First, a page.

Harley-Davidson To Move More Production Oversees Amid U.S.-EU Trade Tensions Harley-Davidson says new tariffs from the European Union are prompting the company to shift production of motorcycles sold in Europe overseas. The EU tariffs were in response to U.S. tariffs.

Trump Urges Harley-Davidson Not To Shift More Production Overseas

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President Trump tweeted today that he's surprised that Harley-Davidson is moving production of some of its motorcycles overseas, and he's urging the company to be patient. Harley-Davidson says it will manufacture some of its motorcycles abroad to escape rising European tariffs. NPR's Jim Zarroli reports.

JIM ZARROLI, BYLINE: Harley-Davidson is the quintessential American brand, a name that conjures up freedom and the open road.


UNIDENTIFIED NARRATOR: We believe in going our own way no matter which way the rest of the world is going.

ZARROLI: And Harley-Davidson is a very American company in another way. It does most of its manufacturing in the U.S. Partly for that reason, President Trump often heaps praise on Harley-Davidson. During a joint address to Congress in 2017, he said he had just met with officials at the company.


PRESIDENT DONALD TRUMP: In fact, they proudly displayed five of their magnificent motorcycles made in the USA on the front lawn of the White House.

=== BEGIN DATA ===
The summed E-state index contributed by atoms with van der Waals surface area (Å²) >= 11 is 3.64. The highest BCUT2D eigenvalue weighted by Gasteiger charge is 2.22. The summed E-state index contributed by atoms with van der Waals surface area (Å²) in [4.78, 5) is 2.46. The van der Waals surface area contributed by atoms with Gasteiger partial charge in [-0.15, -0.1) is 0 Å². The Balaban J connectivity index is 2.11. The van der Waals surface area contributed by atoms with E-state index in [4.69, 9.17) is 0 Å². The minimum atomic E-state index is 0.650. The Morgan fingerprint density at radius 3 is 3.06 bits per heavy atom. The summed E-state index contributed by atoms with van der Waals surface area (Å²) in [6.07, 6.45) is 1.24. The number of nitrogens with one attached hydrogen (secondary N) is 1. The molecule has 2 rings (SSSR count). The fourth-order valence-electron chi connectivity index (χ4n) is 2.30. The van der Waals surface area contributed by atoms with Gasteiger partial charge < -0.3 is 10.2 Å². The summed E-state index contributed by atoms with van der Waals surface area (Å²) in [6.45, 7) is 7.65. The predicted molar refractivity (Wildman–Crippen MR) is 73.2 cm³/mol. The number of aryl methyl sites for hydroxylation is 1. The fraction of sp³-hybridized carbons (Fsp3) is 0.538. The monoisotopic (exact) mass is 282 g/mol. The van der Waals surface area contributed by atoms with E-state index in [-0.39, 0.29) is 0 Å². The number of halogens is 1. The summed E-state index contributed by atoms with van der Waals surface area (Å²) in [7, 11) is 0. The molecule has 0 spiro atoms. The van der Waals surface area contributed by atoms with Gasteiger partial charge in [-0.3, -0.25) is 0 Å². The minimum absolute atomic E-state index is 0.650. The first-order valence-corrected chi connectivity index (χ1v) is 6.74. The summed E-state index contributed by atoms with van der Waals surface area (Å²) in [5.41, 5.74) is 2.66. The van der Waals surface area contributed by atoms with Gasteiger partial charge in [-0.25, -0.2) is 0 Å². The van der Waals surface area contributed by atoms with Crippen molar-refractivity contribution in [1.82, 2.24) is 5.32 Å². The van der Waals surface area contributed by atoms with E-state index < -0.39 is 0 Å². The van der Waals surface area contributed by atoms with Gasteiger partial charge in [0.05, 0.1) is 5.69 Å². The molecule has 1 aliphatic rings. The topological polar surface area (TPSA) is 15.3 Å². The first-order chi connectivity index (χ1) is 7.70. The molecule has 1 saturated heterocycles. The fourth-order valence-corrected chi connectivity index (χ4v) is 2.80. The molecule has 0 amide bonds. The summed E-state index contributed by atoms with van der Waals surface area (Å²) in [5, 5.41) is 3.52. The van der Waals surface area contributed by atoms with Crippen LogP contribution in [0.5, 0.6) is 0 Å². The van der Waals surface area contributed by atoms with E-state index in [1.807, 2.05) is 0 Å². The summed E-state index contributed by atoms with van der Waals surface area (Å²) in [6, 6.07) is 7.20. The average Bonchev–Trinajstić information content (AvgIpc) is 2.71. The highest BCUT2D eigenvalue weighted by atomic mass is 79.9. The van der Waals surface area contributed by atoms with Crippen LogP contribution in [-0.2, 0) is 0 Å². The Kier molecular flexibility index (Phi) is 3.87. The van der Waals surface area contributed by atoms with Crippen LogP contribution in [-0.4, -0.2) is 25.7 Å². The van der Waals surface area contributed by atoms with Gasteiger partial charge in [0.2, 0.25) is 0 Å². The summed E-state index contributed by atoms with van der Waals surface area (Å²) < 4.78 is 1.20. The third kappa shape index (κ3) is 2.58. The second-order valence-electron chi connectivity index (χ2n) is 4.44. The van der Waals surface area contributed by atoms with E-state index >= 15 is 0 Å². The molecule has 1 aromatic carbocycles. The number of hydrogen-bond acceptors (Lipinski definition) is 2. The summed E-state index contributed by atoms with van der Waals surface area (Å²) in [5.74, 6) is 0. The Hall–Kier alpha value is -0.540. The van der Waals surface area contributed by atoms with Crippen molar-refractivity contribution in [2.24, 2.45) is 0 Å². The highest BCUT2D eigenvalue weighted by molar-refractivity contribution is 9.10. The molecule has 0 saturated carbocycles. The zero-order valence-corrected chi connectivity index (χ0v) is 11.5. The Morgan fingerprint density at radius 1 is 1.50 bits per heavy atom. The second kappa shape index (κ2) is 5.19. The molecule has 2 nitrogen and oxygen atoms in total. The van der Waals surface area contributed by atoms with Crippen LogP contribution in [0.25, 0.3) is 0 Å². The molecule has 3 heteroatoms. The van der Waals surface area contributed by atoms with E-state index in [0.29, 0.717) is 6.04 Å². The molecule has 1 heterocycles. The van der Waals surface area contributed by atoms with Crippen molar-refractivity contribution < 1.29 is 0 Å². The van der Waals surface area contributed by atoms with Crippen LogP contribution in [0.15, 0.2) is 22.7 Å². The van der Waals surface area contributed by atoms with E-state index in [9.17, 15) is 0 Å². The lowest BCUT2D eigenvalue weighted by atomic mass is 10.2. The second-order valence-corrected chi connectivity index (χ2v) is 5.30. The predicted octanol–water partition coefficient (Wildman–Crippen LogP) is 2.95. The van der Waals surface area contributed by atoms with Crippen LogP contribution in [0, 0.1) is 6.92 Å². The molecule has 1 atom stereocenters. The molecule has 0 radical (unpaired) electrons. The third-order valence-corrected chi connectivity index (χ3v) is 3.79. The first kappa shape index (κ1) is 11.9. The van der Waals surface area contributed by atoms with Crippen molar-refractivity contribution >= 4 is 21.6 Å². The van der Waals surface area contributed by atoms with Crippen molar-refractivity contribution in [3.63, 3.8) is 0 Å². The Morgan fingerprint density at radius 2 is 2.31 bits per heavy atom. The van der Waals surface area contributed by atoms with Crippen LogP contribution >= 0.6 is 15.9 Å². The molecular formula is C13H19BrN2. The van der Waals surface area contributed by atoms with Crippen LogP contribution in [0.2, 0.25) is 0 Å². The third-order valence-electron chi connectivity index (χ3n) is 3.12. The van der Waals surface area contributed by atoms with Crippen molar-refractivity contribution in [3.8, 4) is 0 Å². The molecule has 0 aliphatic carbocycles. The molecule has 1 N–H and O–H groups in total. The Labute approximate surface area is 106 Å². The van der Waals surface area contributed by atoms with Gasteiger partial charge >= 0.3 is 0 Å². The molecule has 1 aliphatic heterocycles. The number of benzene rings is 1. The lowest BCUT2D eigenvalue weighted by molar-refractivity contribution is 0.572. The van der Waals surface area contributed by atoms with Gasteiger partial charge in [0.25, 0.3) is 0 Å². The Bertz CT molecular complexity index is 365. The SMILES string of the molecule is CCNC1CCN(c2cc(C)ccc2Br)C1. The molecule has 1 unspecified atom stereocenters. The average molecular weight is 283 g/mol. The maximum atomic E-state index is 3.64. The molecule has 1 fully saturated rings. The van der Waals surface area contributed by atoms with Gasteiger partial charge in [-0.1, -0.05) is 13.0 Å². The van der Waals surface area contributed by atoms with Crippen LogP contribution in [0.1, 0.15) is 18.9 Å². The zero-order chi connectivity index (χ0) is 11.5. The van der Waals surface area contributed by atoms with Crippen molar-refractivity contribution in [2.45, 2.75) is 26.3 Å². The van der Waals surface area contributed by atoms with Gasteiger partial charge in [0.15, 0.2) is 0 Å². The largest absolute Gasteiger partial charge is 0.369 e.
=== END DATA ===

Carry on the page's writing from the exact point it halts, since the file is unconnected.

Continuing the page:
ZARROLI: But the company is now breaking ranks with Trump over his trade policies. This spring, the White House imposed tariffs on European imports. Europe quickly retaliated, making a variety of American goods more expensive, including motorcycles. Europe is Harley-Davidson's biggest foreign market with almost 40,000 customers there last year. Darwin Holmstrom has written several books on Harley-Davidson.

DARWIN HOLMSTROM: I was just to Sweden, and I actually saw quite a few Harleys, relatively speaking. There's a core market that wants to sort of have this American biker image.

ZARROLI: The European tariffs would raise the cost of each motorcycle sold in Europe by about $2,200. Today, the company said it would try to avoid the tariffs by moving production overseas. Harley-Davidson has plants in Wisconsin and Pennsylvania, and it already had plans to close a third factory in Kansas City next year. Joe Capra is with the International Association of Machinists and Aerospace Workers, which represents the plant's employees. He's no fan of President Trump's tariffs.

JOE CAPRA: We are going to end up with a trade war that's going to cause us to have less production over here, and prices are going to go - skyrocket.

ZARROLI: But he also notes that the company is already slowly moving production overseas to plants in India and Brazil. The quintessential American brand is becoming less American, and the current trade tensions promise to accelerate the process. Jim Zarroli, NPR News, New York.

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